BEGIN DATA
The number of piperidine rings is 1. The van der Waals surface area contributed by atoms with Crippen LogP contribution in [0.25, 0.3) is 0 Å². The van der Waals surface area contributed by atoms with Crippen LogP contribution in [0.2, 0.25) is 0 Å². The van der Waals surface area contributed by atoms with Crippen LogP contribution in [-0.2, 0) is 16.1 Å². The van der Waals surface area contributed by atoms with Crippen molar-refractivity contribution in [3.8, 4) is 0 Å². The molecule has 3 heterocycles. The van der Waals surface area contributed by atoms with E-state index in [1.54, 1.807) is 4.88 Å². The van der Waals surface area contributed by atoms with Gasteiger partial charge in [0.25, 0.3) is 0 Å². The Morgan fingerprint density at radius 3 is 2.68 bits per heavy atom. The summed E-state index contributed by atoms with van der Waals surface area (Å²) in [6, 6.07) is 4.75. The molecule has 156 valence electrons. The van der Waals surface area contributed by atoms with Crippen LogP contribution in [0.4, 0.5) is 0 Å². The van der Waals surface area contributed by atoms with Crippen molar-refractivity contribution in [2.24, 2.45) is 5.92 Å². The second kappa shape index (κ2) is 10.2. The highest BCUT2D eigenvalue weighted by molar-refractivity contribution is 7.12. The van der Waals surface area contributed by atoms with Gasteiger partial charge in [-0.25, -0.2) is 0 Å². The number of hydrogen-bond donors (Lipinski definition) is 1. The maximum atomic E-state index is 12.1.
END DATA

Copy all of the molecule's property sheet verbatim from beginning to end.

The number of piperidine rings is 1. The van der Waals surface area contributed by atoms with Crippen LogP contribution in [0.25, 0.3) is 0 Å². The van der Waals surface area contributed by atoms with Crippen LogP contribution in [0.2, 0.25) is 0 Å². The van der Waals surface area contributed by atoms with Crippen LogP contribution in [-0.2, 0) is 16.1 Å². The van der Waals surface area contributed by atoms with Crippen molar-refractivity contribution in [3.8, 4) is 0 Å². The molecule has 3 heterocycles. The van der Waals surface area contributed by atoms with E-state index in [1.54, 1.807) is 4.88 Å². The van der Waals surface area contributed by atoms with Gasteiger partial charge in [0.25, 0.3) is 0 Å². The Morgan fingerprint density at radius 3 is 2.68 bits per heavy atom. The summed E-state index contributed by atoms with van der Waals surface area (Å²) in [6, 6.07) is 4.75. The molecule has 156 valence electrons. The van der Waals surface area contributed by atoms with Crippen LogP contribution in [0.4, 0.5) is 0 Å². The van der Waals surface area contributed by atoms with Crippen molar-refractivity contribution in [2.24, 2.45) is 5.92 Å². The second kappa shape index (κ2) is 10.2. The highest BCUT2D eigenvalue weighted by molar-refractivity contribution is 7.12. The van der Waals surface area contributed by atoms with Gasteiger partial charge in [-0.25, -0.2) is 0 Å². The number of hydrogen-bond donors (Lipinski definition) is 1. The maximum atomic E-state index is 12.1.